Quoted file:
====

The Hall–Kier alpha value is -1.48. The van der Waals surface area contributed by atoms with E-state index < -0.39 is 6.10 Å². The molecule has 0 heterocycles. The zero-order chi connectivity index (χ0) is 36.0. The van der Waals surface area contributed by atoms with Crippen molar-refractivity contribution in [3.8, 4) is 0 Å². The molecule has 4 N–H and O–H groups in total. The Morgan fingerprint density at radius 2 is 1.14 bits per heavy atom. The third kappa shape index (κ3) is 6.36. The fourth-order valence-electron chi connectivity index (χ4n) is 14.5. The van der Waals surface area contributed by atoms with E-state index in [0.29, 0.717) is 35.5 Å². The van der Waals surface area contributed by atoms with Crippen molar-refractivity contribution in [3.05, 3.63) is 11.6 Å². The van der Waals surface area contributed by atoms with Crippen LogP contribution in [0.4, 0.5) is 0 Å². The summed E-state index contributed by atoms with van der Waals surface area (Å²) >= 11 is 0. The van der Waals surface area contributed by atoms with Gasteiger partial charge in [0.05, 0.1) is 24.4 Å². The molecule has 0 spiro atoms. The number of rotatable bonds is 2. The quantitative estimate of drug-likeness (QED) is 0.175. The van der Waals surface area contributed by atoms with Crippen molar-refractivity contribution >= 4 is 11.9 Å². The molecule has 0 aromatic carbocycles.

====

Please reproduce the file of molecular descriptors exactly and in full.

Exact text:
The Hall–Kier alpha value is -1.48. The van der Waals surface area contributed by atoms with E-state index < -0.39 is 6.10 Å². The molecule has 0 heterocycles. The zero-order chi connectivity index (χ0) is 36.0. The van der Waals surface area contributed by atoms with Crippen molar-refractivity contribution in [3.8, 4) is 0 Å². The molecule has 4 N–H and O–H groups in total. The Morgan fingerprint density at radius 2 is 1.14 bits per heavy atom. The third kappa shape index (κ3) is 6.36. The fourth-order valence-electron chi connectivity index (χ4n) is 14.5. The van der Waals surface area contributed by atoms with E-state index in [0.29, 0.717) is 35.5 Å². The van der Waals surface area contributed by atoms with Crippen molar-refractivity contribution in [3.05, 3.63) is 11.6 Å². The van der Waals surface area contributed by atoms with Crippen LogP contribution in [0.4, 0.5) is 0 Å². The summed E-state index contributed by atoms with van der Waals surface area (Å²) >= 11 is 0. The van der Waals surface area contributed by atoms with Gasteiger partial charge in [0.05, 0.1) is 24.4 Å². The molecule has 0 spiro atoms. The number of rotatable bonds is 2. The quantitative estimate of drug-likeness (QED) is 0.175. The van der Waals surface area contributed by atoms with Crippen molar-refractivity contribution >= 4 is 11.9 Å². The molecule has 0 aromatic carbocycles.